9:10: Clean up after breakfast, vacuum, tidy up the house, make coffee and sit down to do “my morning routine”
12:00-1:00: Lunch with husband
2:00 Head to gym, shower, prep dinner
4:15: J gets dropped off by bus!
4:30-5:00: snack time/play time
5:15: Daddy comes home!
5:30-6:30: Family time and prep dinner
7:30: Bath time for J
8:30: Bedtime routine for J
9:30 Free time for Mommy & Daddy! (Usually consists of watching a show. Currently: Mr. Sunshine)
In the name of vulnerability, I’ll admit I feel guilty even calling myself a SAHM anymore. I fear judgment from real SAHM's. I spent the first 18 months of J’s life as a SAHM but now? I feel like I have too much free time to be considered a true “SAHM”.
But reality is, I work part-time from home, too. I know I’m blessed to have the “best of both worlds” being able to work and be home with J. But often, I’m bombarded with feelings of inadequacy that I’m not doing either well. That I “could be” doing more. I think about the ideas and dreams that are untapped, unexplored. I think about what I “should’ve” been able to accomplish (since I’m home all day) but didn’t accomplish because I feel pulled in a thousand directions. I feel like a complete and utter failure when I don’t have a house that’s spic-and-span with a home-cooked nutritious meal ready for my husband and son when they both come home, because “What were you doing if you’ve been home all day?” I hear in my head.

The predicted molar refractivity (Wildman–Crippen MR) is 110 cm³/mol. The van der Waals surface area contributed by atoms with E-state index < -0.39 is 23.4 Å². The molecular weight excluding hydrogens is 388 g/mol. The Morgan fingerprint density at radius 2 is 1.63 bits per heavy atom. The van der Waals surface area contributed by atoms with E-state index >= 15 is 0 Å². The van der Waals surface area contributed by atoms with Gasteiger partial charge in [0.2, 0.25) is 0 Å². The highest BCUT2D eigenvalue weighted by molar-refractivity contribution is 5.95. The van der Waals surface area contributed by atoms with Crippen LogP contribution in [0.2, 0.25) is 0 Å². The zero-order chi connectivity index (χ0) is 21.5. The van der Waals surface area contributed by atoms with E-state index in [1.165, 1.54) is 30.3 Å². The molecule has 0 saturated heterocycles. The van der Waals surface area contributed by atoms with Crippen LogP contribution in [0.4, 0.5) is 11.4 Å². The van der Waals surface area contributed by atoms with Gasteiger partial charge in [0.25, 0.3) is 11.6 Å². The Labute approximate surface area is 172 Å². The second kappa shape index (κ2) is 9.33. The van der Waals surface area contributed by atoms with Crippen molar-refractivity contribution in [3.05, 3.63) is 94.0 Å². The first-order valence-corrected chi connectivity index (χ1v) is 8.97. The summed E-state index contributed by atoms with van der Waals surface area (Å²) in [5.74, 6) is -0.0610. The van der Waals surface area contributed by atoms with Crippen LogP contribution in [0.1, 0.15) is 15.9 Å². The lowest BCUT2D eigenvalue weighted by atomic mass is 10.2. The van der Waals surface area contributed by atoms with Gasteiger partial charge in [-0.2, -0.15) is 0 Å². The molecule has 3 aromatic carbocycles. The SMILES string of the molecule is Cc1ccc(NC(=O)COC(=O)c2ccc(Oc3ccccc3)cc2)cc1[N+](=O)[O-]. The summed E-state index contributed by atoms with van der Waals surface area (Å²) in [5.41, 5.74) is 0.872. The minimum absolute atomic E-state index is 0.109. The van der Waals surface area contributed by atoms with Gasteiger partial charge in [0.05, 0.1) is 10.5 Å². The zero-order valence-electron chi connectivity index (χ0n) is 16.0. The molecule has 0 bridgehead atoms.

So I lied. That “typical day” schedule is far from the truth. That would be what my day would look like if everything went swimmingly, in an ideal world.
What my typically day actually looks like:
I wake up to J stroking my face, saying, “엄마, 밥…” (“Mommy, food…”) “Man, what time is it?” I look up at the clock on the wall. 8:15… My intention had been to be up at 6:30 so that I could have a bit of me-time and a head start to the day. Well, so much for that…
I make the bed, open the curtains and make my way to the kitchen to “make” breakfast. I can hardly call it “making” anything because more often than not, breakfast for J is yogurt, some nuts, a smoothie and maybe some fruit, if he’s up for it. I get him dressed and off to daycare.